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Dragons' Den, Episode 8, Series 19

Posted by: , Posted on: - Categories: Business, Confidentiality, IP, Patents, Trade marks, Trade secrets

Mason jars - the mention of them on this week’s Dragons’ Den took me right back to childhood games of hide and seek. I recall gazing up at rows of the chunky fruit-filled jars on the shelves of granny’s larder, anticipating the footsteps of the ‘seeker’. 

Deborah Meaden

I’ve noticed Mason jars being repurposed as drinking glasses recently, but I’d never seen one with a ready-made drinking spout in its industrial-looking lid.  

Nor had Peter Jones, as he mentioned while admiring the O’Donnell Moonshine liqueur pitched by entrepreneur Max Ruether. 

A spirited pitch 

Along with his colleagues in the successful German-based branch of the business, Max was asking for £200k for 5% to develop the boozy brand in the UK market. The retro-packaged alcohol is designed to conjure up the ‘spirit’ of American prohibition with a modern twist. They certainly have a cool vibe, as Sara Davies agreed.  

O'Donnel Moonshine entrepreneur

I remembered the cautionary saying, “many’s the slip betwixt cup and lip”, as I wondered if the O’Donnell Moonshine team had put trade secret protection in place around their range.  

The commercial value of a trade secret relating to a recipe, for example, relies on its unique qualities remaining secret. Reasonable steps must have been taken to protect it. A confidentiality agreement signed by staff and suppliers would be one precaution. Read our trade secrets blog about the importance of keeping secrets, secret.  

Back to Max now, whose spirits didn’t seem dampened when he left the Den with his glass empty. The Dragons called time on his bid, fearing lack of control if they invested in the less well-developed arm of this successful Europe-based business.  

And now time for some plant-based products 

My retail radar perked up when Laura Way arrived in the Den with a passionate pitch for a stake in her business. Trading as Votch, her innovative vegan watch straps (and bags) are made from pineapple and are 100% ethically sourced. Yes, pineapple!  

The straps spoke of quality to me, with their matt finish and subtle rage of colours. Marketing mogul Steven Bartlett admired their refined look, discussing with Deborah Meaden how a plant-based product didn’t need to mean a plastic appearance. Peter Jones, with impeccable comic timing, declared it one to ‘Votch’. 

Touker Suleyman

I would definitely class myself as a potential buyer, and I love the simplicity of the clever brand name. A search on the IPO trade mark search tool revealed that Laura had registered the name Votch as a trade mark in 2017.  

By registering her trade mark, Laura could take legal action against anyone using her brand without her permission, including counterfeiters. She could also add commercial value by selling or licensing her brand.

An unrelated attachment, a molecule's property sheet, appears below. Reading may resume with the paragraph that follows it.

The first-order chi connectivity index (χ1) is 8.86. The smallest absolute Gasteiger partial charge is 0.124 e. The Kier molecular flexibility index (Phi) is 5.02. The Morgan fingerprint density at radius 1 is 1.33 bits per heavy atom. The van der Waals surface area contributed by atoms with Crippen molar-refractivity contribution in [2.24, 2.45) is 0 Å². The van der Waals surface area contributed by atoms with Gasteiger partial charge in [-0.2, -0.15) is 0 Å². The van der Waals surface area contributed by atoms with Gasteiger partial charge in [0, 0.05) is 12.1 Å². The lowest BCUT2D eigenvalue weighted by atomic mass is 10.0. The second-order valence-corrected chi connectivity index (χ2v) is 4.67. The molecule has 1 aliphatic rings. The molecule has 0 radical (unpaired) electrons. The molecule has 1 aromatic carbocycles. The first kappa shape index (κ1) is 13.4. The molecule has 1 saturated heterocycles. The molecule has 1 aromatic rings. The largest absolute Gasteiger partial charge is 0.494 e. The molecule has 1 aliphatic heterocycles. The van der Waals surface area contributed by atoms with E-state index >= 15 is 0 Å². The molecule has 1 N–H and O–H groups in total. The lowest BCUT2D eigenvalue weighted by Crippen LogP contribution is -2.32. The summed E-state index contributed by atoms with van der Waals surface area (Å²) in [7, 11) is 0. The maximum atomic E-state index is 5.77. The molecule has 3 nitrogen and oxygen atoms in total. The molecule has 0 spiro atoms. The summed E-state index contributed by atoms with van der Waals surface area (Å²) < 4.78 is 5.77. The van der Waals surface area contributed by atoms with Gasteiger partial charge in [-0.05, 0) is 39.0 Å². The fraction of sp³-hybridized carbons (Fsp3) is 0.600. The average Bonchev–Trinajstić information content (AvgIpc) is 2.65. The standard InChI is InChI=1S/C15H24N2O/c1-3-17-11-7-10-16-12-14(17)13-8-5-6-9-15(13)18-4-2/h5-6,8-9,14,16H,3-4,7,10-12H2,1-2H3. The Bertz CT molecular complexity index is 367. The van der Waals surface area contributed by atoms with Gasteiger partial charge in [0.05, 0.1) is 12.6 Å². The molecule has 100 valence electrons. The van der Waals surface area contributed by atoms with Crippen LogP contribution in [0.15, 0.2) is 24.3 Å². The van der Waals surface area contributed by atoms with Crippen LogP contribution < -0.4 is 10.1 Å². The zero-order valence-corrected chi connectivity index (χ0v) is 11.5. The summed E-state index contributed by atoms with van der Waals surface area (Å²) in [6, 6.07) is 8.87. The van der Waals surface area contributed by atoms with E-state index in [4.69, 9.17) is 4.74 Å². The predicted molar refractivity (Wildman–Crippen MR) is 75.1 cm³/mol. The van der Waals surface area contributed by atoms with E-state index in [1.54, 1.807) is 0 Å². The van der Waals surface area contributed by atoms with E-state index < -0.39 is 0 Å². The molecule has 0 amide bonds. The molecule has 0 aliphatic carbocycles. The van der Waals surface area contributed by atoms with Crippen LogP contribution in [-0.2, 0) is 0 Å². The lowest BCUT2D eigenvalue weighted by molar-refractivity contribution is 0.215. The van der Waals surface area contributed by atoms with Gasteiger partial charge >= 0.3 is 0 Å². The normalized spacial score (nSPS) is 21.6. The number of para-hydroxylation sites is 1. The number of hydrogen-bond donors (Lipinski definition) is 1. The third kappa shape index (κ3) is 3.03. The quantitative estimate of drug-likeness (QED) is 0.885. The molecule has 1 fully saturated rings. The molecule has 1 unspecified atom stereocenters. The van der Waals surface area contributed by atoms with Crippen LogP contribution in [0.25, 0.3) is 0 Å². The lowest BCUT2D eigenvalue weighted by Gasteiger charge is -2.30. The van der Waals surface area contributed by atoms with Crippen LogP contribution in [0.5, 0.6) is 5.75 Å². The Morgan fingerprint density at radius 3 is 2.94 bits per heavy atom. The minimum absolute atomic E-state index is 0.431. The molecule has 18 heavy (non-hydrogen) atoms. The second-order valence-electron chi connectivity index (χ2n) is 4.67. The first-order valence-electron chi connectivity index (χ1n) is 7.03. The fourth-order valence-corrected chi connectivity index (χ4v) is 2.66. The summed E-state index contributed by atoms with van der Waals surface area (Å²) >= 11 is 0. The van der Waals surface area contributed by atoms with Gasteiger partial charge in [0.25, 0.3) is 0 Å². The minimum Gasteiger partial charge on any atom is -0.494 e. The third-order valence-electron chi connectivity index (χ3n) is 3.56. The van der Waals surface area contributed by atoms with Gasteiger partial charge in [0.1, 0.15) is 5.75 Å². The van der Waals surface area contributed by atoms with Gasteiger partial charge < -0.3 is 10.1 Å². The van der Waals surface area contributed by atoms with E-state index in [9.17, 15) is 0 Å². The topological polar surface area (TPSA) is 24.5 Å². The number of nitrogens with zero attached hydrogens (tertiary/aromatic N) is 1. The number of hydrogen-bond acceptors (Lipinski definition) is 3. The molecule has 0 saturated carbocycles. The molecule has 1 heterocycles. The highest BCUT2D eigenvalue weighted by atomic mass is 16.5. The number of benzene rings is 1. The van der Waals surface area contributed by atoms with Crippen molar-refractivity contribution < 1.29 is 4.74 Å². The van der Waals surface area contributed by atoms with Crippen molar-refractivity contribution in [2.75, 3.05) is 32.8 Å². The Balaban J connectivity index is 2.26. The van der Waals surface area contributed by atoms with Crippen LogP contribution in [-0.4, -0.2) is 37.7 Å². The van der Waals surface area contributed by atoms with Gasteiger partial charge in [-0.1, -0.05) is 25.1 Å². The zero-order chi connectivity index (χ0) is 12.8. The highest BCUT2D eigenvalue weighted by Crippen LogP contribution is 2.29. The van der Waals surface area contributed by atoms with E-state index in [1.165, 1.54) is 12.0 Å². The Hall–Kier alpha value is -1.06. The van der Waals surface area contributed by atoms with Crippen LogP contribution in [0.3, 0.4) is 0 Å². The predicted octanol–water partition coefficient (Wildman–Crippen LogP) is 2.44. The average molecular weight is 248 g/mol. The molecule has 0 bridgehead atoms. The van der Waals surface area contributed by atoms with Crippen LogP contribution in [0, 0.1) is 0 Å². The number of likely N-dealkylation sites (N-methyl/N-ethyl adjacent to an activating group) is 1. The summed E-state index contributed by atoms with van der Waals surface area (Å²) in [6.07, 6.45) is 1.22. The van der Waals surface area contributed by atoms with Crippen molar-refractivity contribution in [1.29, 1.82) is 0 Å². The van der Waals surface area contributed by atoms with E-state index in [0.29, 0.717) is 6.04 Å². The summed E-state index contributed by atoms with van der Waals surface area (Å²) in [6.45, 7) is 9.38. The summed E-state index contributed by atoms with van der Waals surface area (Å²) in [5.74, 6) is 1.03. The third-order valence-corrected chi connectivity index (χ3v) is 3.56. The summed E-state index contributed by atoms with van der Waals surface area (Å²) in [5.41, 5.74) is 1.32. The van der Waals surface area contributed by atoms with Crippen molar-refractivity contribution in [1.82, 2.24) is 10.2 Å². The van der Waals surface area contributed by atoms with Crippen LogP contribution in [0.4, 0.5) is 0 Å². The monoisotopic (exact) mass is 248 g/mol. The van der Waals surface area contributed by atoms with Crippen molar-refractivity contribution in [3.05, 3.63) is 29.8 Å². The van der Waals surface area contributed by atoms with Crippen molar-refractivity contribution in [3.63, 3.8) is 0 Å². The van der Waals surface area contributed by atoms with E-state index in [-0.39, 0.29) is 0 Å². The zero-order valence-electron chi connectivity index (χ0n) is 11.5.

Laura was looking for £100k for 10% of the business. After reviewing how the business has ticked over in its initial years, the Dragons were encouraging about the brand, but felt there was not enough growth potential to merit their investment.  

Probiotic pitch gets the Den in a sweat 

Next came entrepreneurs Eddie Fisher and Matt Kennedy, co-founders of ‘Fussy’, with their sustainable deodorant subscription business.  They certainly know how to make an entrance. The pitch, asking for a £50k investment for a 1.5% stake, saw Matt bursting out of a bin to highlight the horrifying waste we see from throwaway plastic. Every year, 3.2 billion deodorant containers are discarded. 

Keen to protect the planet for our descendants, the planet-loving pair has come up with a probiotic deodorant solution that literally eats sweat. The packaging, presented in sleek-looking refillable containers, had what looked like a wonderfully touchy-feely finish. I loved it!

  Fussy business entrepreneur

Did you know that a patent can protect industrial processes, pharmaceuticals and their production methods as well as biological products and processes? 

I wondered if Fussy’s probiotic solution process was so unique, so novel, that it could be patented.  A patent protects your invention and lets you take legal action against anyone who makes, uses, sells or imports it without your permission. 

Have a look at our step by step guide on how – and when – it pays to apply for a patent.  

Queen of Green, Deborah, was immediately wowed by the fact that the packaging material, glue and printing was 100% sustainable. Peter loved it, while Steven thought the concept was “brilliant”. Sara seemed equally impressed but together with Touker and Steven, declared “out”. They expressed concern over the financial path forward for this subscription-based business.  

After a spell of negotiation during which Matt and Eddie ‘talked to the wall’, a visibly excited Peter and Deborah had no sweat in cleaning up. Peter and Deborah felt they could add immeasurable shareholder value for the deodorising duo, agreeing to share 5% between them for a £50k investment.  

Do you need to learn about IP and how it can help your business? Start with our online support tools. 

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